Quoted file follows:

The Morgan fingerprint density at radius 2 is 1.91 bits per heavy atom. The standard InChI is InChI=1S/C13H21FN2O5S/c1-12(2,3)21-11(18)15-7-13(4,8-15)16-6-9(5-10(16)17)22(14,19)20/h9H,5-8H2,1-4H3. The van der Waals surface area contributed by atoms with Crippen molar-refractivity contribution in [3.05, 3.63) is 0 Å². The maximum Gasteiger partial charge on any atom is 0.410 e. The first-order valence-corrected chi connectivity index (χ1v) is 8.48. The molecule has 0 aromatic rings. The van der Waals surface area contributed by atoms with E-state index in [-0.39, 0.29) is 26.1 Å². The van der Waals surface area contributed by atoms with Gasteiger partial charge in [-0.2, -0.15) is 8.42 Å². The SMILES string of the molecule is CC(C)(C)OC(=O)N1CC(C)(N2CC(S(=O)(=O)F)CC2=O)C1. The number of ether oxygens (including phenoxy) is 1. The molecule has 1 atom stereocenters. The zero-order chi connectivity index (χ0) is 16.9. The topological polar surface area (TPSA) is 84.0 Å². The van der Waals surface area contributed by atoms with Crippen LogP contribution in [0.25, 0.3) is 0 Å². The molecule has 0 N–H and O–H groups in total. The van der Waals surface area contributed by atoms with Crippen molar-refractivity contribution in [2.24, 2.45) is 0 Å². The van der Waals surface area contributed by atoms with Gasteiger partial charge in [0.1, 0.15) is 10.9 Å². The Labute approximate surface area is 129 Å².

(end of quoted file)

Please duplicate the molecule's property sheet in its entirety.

The Morgan fingerprint density at radius 2 is 1.91 bits per heavy atom. The standard InChI is InChI=1S/C13H21FN2O5S/c1-12(2,3)21-11(18)15-7-13(4,8-15)16-6-9(5-10(16)17)22(14,19)20/h9H,5-8H2,1-4H3. The van der Waals surface area contributed by atoms with Crippen molar-refractivity contribution in [3.05, 3.63) is 0 Å². The maximum Gasteiger partial charge on any atom is 0.410 e. The first-order valence-corrected chi connectivity index (χ1v) is 8.48. The molecule has 0 aromatic rings. The van der Waals surface area contributed by atoms with E-state index in [-0.39, 0.29) is 26.1 Å². The van der Waals surface area contributed by atoms with Gasteiger partial charge in [-0.2, -0.15) is 8.42 Å². The SMILES string of the molecule is CC(C)(C)OC(=O)N1CC(C)(N2CC(S(=O)(=O)F)CC2=O)C1. The number of ether oxygens (including phenoxy) is 1. The molecule has 1 atom stereocenters. The zero-order chi connectivity index (χ0) is 16.9. The topological polar surface area (TPSA) is 84.0 Å². The van der Waals surface area contributed by atoms with Crippen LogP contribution in [0.25, 0.3) is 0 Å². The molecule has 0 N–H and O–H groups in total. The van der Waals surface area contributed by atoms with Crippen molar-refractivity contribution in [2.24, 2.45) is 0 Å². The van der Waals surface area contributed by atoms with Gasteiger partial charge in [0.1, 0.15) is 10.9 Å². The Labute approximate surface area is 129 Å².